The aim of this study was to examine the magnitude of upper extremity bone mineral content (BMC) asymmetries in tennis players. Furthermore, the influence of sex (male versus female versus mixed), chronological age (juniors: < 18 years; adults: 18-39 years and seniors: ≥ 40 years) and starting age (early starters: < 14 years and late starters: > 18 years) on these asymmetries were examined. Two databases were searched for scientific articles that examined upper extremity BMC in tennis players. Pooling of the individual study effect sizes was conducted using the random-effects model. Three subgroup analyses were performed based on sex, chronological age and starting age. Out of the 15 included studies 24 effect sizes were extracted resulting in a significant difference in BMC value between the dominant and nondominant upper extremity of the tennis players (Standardised Mean Difference: 0.85 [95% CI: 0.67-1.03]). The three subgroup analyses all showed medium to strong effect sizes and significant intergroup differences. To conclude, BMC was significantly higher in the dominant upper extremity compared to the nondominant upper extremity in tennis players. Nevertheless, the influence of training volume and playing experience on these asymmetries are yet to be examined.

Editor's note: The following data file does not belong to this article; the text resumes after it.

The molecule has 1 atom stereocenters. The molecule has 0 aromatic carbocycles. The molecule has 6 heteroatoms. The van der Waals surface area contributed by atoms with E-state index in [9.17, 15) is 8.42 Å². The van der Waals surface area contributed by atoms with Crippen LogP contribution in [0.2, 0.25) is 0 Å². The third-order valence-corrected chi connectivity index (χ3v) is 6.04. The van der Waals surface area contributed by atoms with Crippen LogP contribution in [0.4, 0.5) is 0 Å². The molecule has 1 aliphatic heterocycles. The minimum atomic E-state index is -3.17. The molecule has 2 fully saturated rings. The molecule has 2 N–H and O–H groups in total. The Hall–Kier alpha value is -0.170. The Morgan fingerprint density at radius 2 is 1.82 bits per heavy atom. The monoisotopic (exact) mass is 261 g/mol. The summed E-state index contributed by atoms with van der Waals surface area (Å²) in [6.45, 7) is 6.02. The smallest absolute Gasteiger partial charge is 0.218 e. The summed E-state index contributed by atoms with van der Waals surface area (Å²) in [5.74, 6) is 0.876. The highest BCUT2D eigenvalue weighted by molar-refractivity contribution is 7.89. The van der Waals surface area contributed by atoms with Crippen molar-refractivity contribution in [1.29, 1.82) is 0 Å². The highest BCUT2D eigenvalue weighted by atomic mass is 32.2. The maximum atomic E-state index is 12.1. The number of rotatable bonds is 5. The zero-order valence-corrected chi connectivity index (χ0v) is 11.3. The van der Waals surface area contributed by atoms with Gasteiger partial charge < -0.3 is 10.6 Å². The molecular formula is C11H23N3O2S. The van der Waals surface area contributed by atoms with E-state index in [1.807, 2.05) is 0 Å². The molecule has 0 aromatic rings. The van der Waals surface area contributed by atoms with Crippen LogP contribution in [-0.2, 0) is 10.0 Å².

Original languageEnglish
Pages (from-to)988-997
Number of pages10
JournalJournal of Sports Sciences
Issue number9
Publication statusPublished - 3 May 2019

    Research areas

  • asymmetry, bone mineral content, Tennis

ID: 40384947